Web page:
What we tried to do is make the Symposium a combination of things. Caregivers are often very challenged to take time for themselves—I can attest to that. We wanted to make the event a morning that would provide caregivers ways to better support someone, as well as have self-care pieces, where these people who do so much for others can take a morning away and learn how to take care of themselves a little better. You can come get a massage and have a red velvet cupcake because it is Valentine’s Day weekend. As a person who is a working mother, a widow, a caregiver for a young man with a disability, a daughter, and a full-time professor, I know it is hard to take time for yourself. We’re hoping the Symposium can be a little space for learning, relaxation, and being pampered a bit too!
Can you tell us how the first Caregiving Symposium came about last year and what you brought away from it?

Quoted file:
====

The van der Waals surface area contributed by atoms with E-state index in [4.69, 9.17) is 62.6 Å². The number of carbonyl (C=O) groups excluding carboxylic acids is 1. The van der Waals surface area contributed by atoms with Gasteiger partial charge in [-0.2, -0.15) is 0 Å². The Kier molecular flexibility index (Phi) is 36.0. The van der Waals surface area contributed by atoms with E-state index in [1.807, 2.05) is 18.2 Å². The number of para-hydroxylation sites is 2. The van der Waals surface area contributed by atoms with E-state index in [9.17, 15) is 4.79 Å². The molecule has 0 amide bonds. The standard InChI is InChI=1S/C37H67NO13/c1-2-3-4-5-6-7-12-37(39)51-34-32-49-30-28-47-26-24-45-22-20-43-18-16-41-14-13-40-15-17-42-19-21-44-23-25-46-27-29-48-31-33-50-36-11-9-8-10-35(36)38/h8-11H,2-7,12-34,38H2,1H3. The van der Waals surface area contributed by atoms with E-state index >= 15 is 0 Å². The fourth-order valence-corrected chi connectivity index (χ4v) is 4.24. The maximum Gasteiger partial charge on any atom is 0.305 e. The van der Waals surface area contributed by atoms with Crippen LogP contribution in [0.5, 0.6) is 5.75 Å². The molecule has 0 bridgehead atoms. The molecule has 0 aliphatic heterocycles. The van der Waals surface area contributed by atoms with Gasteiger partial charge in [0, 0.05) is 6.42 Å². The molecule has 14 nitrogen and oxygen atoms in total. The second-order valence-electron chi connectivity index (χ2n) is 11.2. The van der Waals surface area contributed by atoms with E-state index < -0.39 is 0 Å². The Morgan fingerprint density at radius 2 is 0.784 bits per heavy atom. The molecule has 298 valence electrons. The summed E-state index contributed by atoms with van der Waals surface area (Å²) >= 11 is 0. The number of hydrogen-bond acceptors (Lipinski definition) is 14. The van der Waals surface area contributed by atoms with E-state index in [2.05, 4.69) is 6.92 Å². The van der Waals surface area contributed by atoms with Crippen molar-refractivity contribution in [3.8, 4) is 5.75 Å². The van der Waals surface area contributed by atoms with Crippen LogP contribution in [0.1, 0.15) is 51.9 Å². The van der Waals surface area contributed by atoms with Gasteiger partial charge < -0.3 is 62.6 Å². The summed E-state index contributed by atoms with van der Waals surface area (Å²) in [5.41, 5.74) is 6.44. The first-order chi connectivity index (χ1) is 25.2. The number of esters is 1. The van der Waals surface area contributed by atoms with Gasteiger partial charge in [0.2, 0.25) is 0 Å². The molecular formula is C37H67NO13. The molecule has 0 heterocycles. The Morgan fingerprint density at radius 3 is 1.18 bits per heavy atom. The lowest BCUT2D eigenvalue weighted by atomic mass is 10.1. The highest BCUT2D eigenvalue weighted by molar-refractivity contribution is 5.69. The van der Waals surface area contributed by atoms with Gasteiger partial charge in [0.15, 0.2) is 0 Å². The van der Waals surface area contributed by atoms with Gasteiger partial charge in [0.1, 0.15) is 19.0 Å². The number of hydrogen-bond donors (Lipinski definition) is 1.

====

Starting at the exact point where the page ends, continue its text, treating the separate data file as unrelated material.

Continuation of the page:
What Would Nola Do? was published in June of 2014. This event was originally going to be celebrated by a book signing, but we realized that caregiving was a much bigger topic than could be held in a book. I worked with the School of Education and the Marketing and Communications Department, and our first Symposium was held in April 2015. It was small, but well received, and we decided to hold another this year because the topic of caregiving is touching so many lives. You either are a caregiver, you will be a caregiver, or you will need a caregiver at some time in your life. Doesn’t that say it all?